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Levada Leaves VTsIOM for VTsIOM-A

Ending weeks of uncertainty, the researchers at the helm of respected polling agency VTsIOM have quit their jobs to set up their own independent agency, VTsIOM director Yury Levada said Tuesday.

The future of the team had been in doubt after Levada, who is regarded as the country's leading sociologist, announced a month ago that the polling firm he created 15 years ago was threatened by a government takeover. VTsIOM was being revamped into a joint-stock company, and the researchers were unsure whether they would be let go or lose their independence.

Levada said Tuesday that he and dozens of his staff have decided not to wait any longer and have set up a polling agency named Analytical Service VTsIOM, or VTsIOM-A for short.

"This means that we have survived and will live on," Levada said, sounding cautiously optimistic in a telephone interview.

He expressed hope that those who trusted VTsIOM would stay on with the researchers and continue to rely on their surveys.

He said VTsIOM-A has been registered as an autonomous noncommercial organization and will keep the VTsIOM logo, which appears on everything his team publishes. VTsIOM-A will have to modify the web site where polls are posted.

Levada would not comment on whether the choice of name and logo for the new agency might lead to a trademark dispute.

He said most of his 90 staffers have decided not to work under new VTsIOM management and that they would try to get by on commercial contracts -- as they had done at VTsIOM for more than a decade, having seen no government funding.

"I can cautiously say that most of our team will come as well," said Levada, who had sounded disillusioned and pessimistic about the prospect of setting up a new firm in an interview less than two weeks ago.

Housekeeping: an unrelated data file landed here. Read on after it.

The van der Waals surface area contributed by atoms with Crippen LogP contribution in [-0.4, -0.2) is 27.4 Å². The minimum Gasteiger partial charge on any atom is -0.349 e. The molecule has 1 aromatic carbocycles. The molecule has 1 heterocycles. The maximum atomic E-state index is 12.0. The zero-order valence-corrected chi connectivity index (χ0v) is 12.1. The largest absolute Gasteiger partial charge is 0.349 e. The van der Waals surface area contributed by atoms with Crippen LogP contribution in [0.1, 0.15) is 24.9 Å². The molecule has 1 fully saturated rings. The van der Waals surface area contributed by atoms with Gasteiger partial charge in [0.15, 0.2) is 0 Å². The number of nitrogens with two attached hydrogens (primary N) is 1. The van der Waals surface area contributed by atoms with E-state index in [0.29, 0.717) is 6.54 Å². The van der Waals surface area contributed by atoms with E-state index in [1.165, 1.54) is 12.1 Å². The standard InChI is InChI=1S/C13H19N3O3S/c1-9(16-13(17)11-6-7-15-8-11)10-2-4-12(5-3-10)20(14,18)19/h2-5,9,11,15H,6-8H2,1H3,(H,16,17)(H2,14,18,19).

Levada said that he has tentatively arranged for a new office and his staffers are packing up their things.

The researchers, however, will not be able to take a lot with them since just about everything they have bought over the years, including computers and furniture, is state property.

The Property Ministry, which is overhauling VTsIOM on behalf of the government, welcomed the researchers' departure, saying it offered an easy solution to a potentially tough problem.

"Now they can really become independent, step into the market and live according to the laws of the market, which include paying taxes and competition," ministry spokesman Alexander Parshukov said Tuesday.

Parshukov said VTsIOM would be able to continue its activities without Levada.

"Are they the only sociologists in the country? What is it, are there no universities left in the country that are training sociologists?" he said.

He added that VTsIOM's new board of directors met for the first time last Friday. The board, which includes at least seven officials from various ministries, discussed bureaucratic issues and made no decision about the agency's future. He refused to say whether the board had leaned toward retaining Levada or dismissing him.

Lilia Shevtsova, an analyst at the Carnegie Moscow Center who amply used VTsIOM statistics in her recent book "Putin's Russia," said she was pleased Levada was trying to maintain the independence of his research.

"We can only welcome this fact because Russia is obviously in great need of a sociological organization that is capable of giving an adequate picture of the public mood," she said.

Shevtsova suggested that the Kremlin itself might at some point need to use VTsIOM-A's services to obtain an objective picture that it cannot get from "pocket" pollsters.

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